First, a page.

Review | Warriors All-Stars (PS4)
Having finally finished Warriors All-Stars, it’s time to determine how it compares. Will it simply be nothing more than a Koei Tecmo mashup, or will there be a decent game underneath?
The title begins as various heroes have been summoned into a world in order to help a noble take the throne. They soon find out that others have had the same idea, and have summoned heroes for the same purpose, and a war begins between the factions. The first opponent you face is none other than this noble’s brother, which, understandably, comes as quite a shock to her, as she never thought her brother would fight as fiercely as he did.
The battles tend to focus on a couple of different characters, which helps the story really show off their personalities. This is especially interesting for those characters who had previously only had a minimal, at best, backstory, such as Maria Rose (Dead or Alive 5), as well as a core role in a plot.
The first time I booted up the game and looked through the cast, I wasn’t sure who to pick, as all characters seemed interesting. There were popular characters, such as Sophie (Atelier Sophie) and William (Nioh), but there were also characters that I hadn’t seen in quite a while, such as Nobunyaga Oda. Honestly, despite having about 30 different characters to choose from, the roster feels somewhat small, perhaps due to the vastness of Koei’s titles. They do make up for this by the fact that each character tends to play and feel rather different, allowing for greater variety than in some other Warriors games.
I decided to check out Sophie, having enjoyed her title quite a bit and honestly curious as to how she would hold up in a Warriors title, and dove in. You are thrust almost immediately into battle as everything is explained, and, as you would expect from a title in this vein, the basic enemies really feel like nothing more than a distraction. The real challenge comes from opposing heroes, many of which (at least when I was playing as the alchemist) gave quite a bit of trouble, but others of which felt weak in comparison to my hero.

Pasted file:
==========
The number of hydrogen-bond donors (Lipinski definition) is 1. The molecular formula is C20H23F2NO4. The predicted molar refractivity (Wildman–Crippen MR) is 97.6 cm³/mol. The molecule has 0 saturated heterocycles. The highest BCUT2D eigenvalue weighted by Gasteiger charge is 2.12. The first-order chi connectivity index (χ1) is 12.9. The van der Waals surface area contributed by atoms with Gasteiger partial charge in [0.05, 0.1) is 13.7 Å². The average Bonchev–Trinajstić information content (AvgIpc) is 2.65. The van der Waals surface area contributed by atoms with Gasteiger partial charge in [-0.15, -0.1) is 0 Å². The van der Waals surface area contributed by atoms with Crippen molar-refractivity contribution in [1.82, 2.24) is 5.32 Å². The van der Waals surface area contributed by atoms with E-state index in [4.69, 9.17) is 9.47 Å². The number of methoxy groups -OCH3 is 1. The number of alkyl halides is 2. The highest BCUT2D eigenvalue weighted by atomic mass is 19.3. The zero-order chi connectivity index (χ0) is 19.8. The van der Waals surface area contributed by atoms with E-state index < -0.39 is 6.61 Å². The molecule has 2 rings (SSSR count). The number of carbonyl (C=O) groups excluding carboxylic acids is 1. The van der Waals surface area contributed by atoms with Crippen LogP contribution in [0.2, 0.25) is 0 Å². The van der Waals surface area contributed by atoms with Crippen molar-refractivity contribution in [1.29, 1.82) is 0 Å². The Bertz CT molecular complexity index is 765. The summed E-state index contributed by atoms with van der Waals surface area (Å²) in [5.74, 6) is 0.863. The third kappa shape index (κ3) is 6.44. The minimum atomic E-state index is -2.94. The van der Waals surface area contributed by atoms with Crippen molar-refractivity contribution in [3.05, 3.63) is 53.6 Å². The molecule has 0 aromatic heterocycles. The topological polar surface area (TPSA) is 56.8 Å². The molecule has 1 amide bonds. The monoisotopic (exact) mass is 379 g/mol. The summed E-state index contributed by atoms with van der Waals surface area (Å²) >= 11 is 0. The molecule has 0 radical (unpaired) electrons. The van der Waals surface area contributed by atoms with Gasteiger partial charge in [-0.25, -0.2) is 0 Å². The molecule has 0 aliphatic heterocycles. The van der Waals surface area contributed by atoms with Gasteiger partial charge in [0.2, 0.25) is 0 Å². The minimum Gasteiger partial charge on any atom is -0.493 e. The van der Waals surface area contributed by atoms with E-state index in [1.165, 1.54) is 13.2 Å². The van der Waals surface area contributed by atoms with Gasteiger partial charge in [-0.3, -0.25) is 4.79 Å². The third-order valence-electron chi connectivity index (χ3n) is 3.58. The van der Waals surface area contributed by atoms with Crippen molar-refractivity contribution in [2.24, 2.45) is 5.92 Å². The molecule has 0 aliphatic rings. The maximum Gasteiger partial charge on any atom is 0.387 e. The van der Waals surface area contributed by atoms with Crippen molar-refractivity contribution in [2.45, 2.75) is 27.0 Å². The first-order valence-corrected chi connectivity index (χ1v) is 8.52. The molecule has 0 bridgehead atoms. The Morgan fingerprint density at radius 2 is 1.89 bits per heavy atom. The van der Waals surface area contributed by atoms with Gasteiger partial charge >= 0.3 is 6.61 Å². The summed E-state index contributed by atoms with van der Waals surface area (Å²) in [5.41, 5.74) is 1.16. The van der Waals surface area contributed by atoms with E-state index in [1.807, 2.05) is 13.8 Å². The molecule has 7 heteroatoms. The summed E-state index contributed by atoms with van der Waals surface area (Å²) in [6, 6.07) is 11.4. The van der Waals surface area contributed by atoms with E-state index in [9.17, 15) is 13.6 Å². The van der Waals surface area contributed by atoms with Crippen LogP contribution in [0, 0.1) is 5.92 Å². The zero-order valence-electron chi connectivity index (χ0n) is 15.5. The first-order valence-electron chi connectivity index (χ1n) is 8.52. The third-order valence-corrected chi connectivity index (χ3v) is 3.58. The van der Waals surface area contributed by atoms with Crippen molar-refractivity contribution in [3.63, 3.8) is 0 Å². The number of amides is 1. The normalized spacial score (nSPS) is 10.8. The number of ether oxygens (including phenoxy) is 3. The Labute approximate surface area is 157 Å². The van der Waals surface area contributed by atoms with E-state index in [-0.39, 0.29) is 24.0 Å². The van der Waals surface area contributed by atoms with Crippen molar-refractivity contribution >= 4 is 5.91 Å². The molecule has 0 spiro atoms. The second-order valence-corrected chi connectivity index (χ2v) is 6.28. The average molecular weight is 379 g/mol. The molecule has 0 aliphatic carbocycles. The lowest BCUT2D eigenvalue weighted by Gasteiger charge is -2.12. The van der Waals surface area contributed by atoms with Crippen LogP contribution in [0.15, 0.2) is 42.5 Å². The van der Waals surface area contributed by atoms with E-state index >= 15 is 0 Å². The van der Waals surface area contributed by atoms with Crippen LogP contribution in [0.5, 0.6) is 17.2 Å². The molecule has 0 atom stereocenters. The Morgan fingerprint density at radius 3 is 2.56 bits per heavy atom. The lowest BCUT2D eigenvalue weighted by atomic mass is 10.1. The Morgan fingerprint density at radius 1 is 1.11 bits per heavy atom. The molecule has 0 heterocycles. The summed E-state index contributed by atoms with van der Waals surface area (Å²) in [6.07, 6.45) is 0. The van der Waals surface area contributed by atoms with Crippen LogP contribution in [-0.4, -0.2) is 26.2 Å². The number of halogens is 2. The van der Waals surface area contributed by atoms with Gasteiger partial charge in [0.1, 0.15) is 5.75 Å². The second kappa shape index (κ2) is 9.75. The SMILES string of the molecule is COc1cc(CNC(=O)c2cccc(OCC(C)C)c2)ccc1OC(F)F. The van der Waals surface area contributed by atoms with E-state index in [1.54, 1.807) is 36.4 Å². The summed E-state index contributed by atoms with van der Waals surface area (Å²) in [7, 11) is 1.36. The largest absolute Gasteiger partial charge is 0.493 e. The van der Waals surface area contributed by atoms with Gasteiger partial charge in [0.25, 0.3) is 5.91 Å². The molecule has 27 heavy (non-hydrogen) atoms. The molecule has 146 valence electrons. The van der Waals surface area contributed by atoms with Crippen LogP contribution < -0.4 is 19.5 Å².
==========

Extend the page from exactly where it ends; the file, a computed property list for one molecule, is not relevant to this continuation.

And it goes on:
As you progress through the battlefield, there are several bases that you will need to capture by taking down set amounts of grunts, then the commanders once they appear. Each one tends to have different effects, which honestly didn’t appear to help out too much (I reran a few missions without taking more bases than necessary to advance and didn’t notice any real leap in challenge when compared to when I took over everything possible), and felt more like simply locations to take on the opposing heroes and bosses.
As you continue to fight, you are able to gain various cards, which are also rewarded at the end of each battle. These can be equipped to boost a variety of statistics and abilities for your characters, and while there are quite a few power-up options, there is only room on each for a few. This does open up strategy as you merge cards together to power up, which is again, something that has been seen in many other titles of the genre.
Also in battle, you can bring up to four allies. These allies can be called upon to help you perform super attacks and deadly combinations on your foes, and each character has his or her own version of support, making it interesting to find the perfect team.
The enemies themselves are also pulled from the same variety of titles as the heroes, so you will combat the punis, soldiers from Nights of Azure, and more. The same is true of the stages themselves, featuring scenery such as the beach from Dead or ALive and a castle from Nioh.
In the hub that you inhabit between missions, as Atelier fans likely expect, is the iconic barrel. For those unaware, characters in the series have a habit of saying “taru!”, or “barrel” when you interact with one. This habit expands across all characters in the title, and it can be interesting is seeing how each character says it differently. It’s rather silly… yet somehow addicting to see how the various characters will say it.
Graphics and Audio
Both video and audio are similar to recent Warriors games, while also keeping aesthetic from the various titles the heroes themselves are from. It’s an interesting clash of styles, at times, but it never really felt off, somehow.
Honestly, Warriors All-Stars is really a love letter to fans of the various franchises produced by Koei Tecmo and doesn’t even attempt to pretend to be anything more. If you’re not a fan or simply don’t know many of the characters from the various franchises, you probably won’t care as much about the characters and stages, but die-hard fans should find plenty to appeal to them, and I, for one, hope they create a sequel with an even deeper roster.
Final Score: 4.5/5